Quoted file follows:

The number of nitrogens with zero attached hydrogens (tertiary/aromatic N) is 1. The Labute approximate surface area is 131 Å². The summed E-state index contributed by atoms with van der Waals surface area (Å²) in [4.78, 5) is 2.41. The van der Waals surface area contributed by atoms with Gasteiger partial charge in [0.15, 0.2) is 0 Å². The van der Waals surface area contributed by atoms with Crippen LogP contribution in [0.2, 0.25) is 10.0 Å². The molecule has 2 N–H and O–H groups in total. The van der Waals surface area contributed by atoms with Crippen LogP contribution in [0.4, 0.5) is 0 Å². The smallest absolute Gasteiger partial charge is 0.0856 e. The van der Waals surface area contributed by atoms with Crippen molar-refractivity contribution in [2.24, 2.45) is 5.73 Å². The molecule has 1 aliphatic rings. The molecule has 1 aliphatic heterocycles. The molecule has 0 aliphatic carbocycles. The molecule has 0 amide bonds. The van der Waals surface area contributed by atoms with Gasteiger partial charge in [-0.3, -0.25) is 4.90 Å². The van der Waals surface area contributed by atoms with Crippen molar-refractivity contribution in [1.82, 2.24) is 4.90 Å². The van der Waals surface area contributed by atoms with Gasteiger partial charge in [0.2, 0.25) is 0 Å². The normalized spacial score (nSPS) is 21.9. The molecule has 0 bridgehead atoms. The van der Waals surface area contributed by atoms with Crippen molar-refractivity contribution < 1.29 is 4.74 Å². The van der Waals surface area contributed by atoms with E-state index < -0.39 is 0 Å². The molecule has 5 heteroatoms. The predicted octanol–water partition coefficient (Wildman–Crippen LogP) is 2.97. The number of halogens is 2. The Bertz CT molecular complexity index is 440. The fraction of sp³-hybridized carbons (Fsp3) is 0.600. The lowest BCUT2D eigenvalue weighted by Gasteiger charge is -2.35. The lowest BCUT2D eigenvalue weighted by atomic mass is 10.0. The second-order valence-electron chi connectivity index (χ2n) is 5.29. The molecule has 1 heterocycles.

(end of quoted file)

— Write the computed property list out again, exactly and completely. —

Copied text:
The number of nitrogens with zero attached hydrogens (tertiary/aromatic N) is 1. The Labute approximate surface area is 131 Å². The summed E-state index contributed by atoms with van der Waals surface area (Å²) in [4.78, 5) is 2.41. The van der Waals surface area contributed by atoms with Gasteiger partial charge in [0.15, 0.2) is 0 Å². The van der Waals surface area contributed by atoms with Crippen LogP contribution in [0.2, 0.25) is 10.0 Å². The molecule has 2 N–H and O–H groups in total. The van der Waals surface area contributed by atoms with Crippen LogP contribution in [0.4, 0.5) is 0 Å². The smallest absolute Gasteiger partial charge is 0.0856 e. The van der Waals surface area contributed by atoms with Crippen molar-refractivity contribution in [2.24, 2.45) is 5.73 Å². The molecule has 1 aliphatic rings. The molecule has 1 aliphatic heterocycles. The molecule has 0 aliphatic carbocycles. The molecule has 0 amide bonds. The van der Waals surface area contributed by atoms with Gasteiger partial charge in [-0.3, -0.25) is 4.90 Å². The van der Waals surface area contributed by atoms with Crippen molar-refractivity contribution in [1.82, 2.24) is 4.90 Å². The van der Waals surface area contributed by atoms with Gasteiger partial charge in [0.2, 0.25) is 0 Å². The normalized spacial score (nSPS) is 21.9. The molecule has 0 bridgehead atoms. The van der Waals surface area contributed by atoms with Crippen molar-refractivity contribution < 1.29 is 4.74 Å². The van der Waals surface area contributed by atoms with E-state index < -0.39 is 0 Å². The molecule has 5 heteroatoms. The predicted octanol–water partition coefficient (Wildman–Crippen LogP) is 2.97. The number of halogens is 2. The Bertz CT molecular complexity index is 440. The fraction of sp³-hybridized carbons (Fsp3) is 0.600. The lowest BCUT2D eigenvalue weighted by Gasteiger charge is -2.35. The lowest BCUT2D eigenvalue weighted by atomic mass is 10.0. The second-order valence-electron chi connectivity index (χ2n) is 5.29. The molecule has 1 heterocycles.